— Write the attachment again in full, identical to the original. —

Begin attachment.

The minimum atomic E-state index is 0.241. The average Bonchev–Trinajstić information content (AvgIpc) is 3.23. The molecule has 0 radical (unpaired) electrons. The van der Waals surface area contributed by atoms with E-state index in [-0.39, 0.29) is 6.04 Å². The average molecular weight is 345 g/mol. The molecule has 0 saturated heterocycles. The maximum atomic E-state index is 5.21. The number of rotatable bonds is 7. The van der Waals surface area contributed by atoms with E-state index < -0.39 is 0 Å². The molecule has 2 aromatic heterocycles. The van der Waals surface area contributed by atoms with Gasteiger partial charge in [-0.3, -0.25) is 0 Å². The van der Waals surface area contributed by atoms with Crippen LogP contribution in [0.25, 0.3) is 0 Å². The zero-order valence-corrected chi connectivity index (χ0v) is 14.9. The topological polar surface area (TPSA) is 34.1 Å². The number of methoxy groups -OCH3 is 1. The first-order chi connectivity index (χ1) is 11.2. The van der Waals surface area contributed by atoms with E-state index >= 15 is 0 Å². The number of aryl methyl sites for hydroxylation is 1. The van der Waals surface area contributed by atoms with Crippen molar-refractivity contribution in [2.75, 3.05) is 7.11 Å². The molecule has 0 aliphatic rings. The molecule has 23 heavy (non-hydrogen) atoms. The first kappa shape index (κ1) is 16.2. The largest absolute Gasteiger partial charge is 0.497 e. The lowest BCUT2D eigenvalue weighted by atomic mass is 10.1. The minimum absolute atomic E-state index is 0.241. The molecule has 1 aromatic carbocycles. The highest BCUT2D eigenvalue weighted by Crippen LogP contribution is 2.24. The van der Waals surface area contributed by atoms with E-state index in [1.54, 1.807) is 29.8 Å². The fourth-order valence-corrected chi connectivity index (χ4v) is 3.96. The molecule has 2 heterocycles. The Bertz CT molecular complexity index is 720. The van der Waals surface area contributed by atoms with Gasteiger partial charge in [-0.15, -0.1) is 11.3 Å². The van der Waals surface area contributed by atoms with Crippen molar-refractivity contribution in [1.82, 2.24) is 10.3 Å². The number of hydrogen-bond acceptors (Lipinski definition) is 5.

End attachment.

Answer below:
The minimum atomic E-state index is 0.241. The average Bonchev–Trinajstić information content (AvgIpc) is 3.23. The molecule has 0 radical (unpaired) electrons. The van der Waals surface area contributed by atoms with E-state index in [-0.39, 0.29) is 6.04 Å². The average molecular weight is 345 g/mol. The molecule has 0 saturated heterocycles. The maximum atomic E-state index is 5.21. The number of rotatable bonds is 7. The van der Waals surface area contributed by atoms with E-state index < -0.39 is 0 Å². The molecule has 2 aromatic heterocycles. The van der Waals surface area contributed by atoms with Gasteiger partial charge in [-0.3, -0.25) is 0 Å². The van der Waals surface area contributed by atoms with Crippen LogP contribution in [0.25, 0.3) is 0 Å². The zero-order valence-corrected chi connectivity index (χ0v) is 14.9. The topological polar surface area (TPSA) is 34.1 Å². The number of methoxy groups -OCH3 is 1. The first-order chi connectivity index (χ1) is 11.2. The van der Waals surface area contributed by atoms with E-state index >= 15 is 0 Å². The number of aryl methyl sites for hydroxylation is 1. The van der Waals surface area contributed by atoms with Crippen molar-refractivity contribution in [2.75, 3.05) is 7.11 Å². The molecule has 0 aliphatic rings. The molecule has 23 heavy (non-hydrogen) atoms. The first kappa shape index (κ1) is 16.2. The largest absolute Gasteiger partial charge is 0.497 e. The lowest BCUT2D eigenvalue weighted by atomic mass is 10.1. The minimum absolute atomic E-state index is 0.241. The molecule has 1 aromatic carbocycles. The highest BCUT2D eigenvalue weighted by Crippen LogP contribution is 2.24. The van der Waals surface area contributed by atoms with E-state index in [1.54, 1.807) is 29.8 Å². The fourth-order valence-corrected chi connectivity index (χ4v) is 3.96. The molecule has 2 heterocycles. The Bertz CT molecular complexity index is 720. The van der Waals surface area contributed by atoms with Gasteiger partial charge in [-0.15, -0.1) is 11.3 Å². The van der Waals surface area contributed by atoms with Crippen molar-refractivity contribution in [1.82, 2.24) is 10.3 Å². The number of hydrogen-bond acceptors (Lipinski definition) is 5.